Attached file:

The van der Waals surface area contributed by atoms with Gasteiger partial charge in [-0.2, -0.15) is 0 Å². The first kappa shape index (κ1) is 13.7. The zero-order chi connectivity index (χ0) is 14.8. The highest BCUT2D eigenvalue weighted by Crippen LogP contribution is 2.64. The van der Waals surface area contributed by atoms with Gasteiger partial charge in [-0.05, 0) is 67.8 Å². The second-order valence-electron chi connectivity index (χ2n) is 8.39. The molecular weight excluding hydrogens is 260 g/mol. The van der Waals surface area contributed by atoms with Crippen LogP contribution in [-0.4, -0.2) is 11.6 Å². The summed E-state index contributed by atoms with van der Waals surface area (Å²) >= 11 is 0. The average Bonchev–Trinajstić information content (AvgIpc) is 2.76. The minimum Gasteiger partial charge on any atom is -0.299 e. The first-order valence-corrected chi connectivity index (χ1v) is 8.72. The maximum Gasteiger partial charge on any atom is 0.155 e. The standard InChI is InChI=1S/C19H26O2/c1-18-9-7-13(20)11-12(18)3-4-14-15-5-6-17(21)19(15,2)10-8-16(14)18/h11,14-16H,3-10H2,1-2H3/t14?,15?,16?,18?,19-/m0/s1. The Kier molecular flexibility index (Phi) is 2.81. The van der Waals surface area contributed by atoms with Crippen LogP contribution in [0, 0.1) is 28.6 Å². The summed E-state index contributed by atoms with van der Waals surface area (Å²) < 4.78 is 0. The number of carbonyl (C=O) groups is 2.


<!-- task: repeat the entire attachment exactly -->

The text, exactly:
The van der Waals surface area contributed by atoms with Gasteiger partial charge in [-0.2, -0.15) is 0 Å². The first kappa shape index (κ1) is 13.7. The zero-order chi connectivity index (χ0) is 14.8. The highest BCUT2D eigenvalue weighted by Crippen LogP contribution is 2.64. The van der Waals surface area contributed by atoms with Gasteiger partial charge in [-0.05, 0) is 67.8 Å². The second-order valence-electron chi connectivity index (χ2n) is 8.39. The molecular weight excluding hydrogens is 260 g/mol. The van der Waals surface area contributed by atoms with Crippen LogP contribution in [-0.4, -0.2) is 11.6 Å². The summed E-state index contributed by atoms with van der Waals surface area (Å²) >= 11 is 0. The average Bonchev–Trinajstić information content (AvgIpc) is 2.76. The minimum Gasteiger partial charge on any atom is -0.299 e. The first-order valence-corrected chi connectivity index (χ1v) is 8.72. The maximum Gasteiger partial charge on any atom is 0.155 e. The standard InChI is InChI=1S/C19H26O2/c1-18-9-7-13(20)11-12(18)3-4-14-15-5-6-17(21)19(15,2)10-8-16(14)18/h11,14-16H,3-10H2,1-2H3/t14?,15?,16?,18?,19-/m0/s1. The Kier molecular flexibility index (Phi) is 2.81. The van der Waals surface area contributed by atoms with Crippen LogP contribution in [0, 0.1) is 28.6 Å². The summed E-state index contributed by atoms with van der Waals surface area (Å²) < 4.78 is 0. The number of carbonyl (C=O) groups is 2.